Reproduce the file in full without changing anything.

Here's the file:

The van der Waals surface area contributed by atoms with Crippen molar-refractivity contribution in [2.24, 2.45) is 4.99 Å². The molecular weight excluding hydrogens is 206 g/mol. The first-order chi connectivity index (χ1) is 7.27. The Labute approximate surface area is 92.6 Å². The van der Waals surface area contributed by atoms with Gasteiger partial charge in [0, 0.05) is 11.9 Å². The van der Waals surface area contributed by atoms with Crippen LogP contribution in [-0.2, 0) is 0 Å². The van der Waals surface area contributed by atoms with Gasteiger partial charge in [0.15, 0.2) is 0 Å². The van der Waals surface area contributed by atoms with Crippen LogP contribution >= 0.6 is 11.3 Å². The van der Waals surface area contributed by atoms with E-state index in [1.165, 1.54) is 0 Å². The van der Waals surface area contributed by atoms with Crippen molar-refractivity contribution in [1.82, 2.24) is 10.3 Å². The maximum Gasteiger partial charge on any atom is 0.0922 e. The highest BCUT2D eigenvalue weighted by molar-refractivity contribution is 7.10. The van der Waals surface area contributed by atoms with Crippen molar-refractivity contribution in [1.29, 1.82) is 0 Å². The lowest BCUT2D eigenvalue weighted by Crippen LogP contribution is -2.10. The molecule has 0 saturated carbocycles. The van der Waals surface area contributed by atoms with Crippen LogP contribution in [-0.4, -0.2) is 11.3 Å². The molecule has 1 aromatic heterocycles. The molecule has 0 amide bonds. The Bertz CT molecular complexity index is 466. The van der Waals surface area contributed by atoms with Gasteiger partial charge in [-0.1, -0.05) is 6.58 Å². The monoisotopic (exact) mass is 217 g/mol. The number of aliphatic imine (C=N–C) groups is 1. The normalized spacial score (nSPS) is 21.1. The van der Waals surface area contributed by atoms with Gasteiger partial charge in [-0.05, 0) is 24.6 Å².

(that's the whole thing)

The van der Waals surface area contributed by atoms with Crippen molar-refractivity contribution in [2.24, 2.45) is 4.99 Å². The molecular weight excluding hydrogens is 206 g/mol. The first-order chi connectivity index (χ1) is 7.27. The Labute approximate surface area is 92.6 Å². The van der Waals surface area contributed by atoms with Gasteiger partial charge in [0, 0.05) is 11.9 Å². The van der Waals surface area contributed by atoms with Crippen LogP contribution in [-0.2, 0) is 0 Å². The van der Waals surface area contributed by atoms with Gasteiger partial charge in [0.15, 0.2) is 0 Å². The van der Waals surface area contributed by atoms with Crippen LogP contribution >= 0.6 is 11.3 Å². The van der Waals surface area contributed by atoms with E-state index in [1.165, 1.54) is 0 Å². The van der Waals surface area contributed by atoms with Crippen molar-refractivity contribution in [1.82, 2.24) is 10.3 Å². The maximum Gasteiger partial charge on any atom is 0.0922 e. The highest BCUT2D eigenvalue weighted by molar-refractivity contribution is 7.10. The van der Waals surface area contributed by atoms with Crippen molar-refractivity contribution in [1.29, 1.82) is 0 Å². The lowest BCUT2D eigenvalue weighted by Crippen LogP contribution is -2.10. The molecule has 0 saturated carbocycles. The van der Waals surface area contributed by atoms with Crippen LogP contribution in [-0.4, -0.2) is 11.3 Å². The molecule has 1 aromatic heterocycles. The molecule has 0 amide bonds. The Bertz CT molecular complexity index is 466. The van der Waals surface area contributed by atoms with Gasteiger partial charge in [-0.1, -0.05) is 6.58 Å². The monoisotopic (exact) mass is 217 g/mol. The number of aliphatic imine (C=N–C) groups is 1. The normalized spacial score (nSPS) is 21.1. The van der Waals surface area contributed by atoms with Gasteiger partial charge in [-0.05, 0) is 24.6 Å².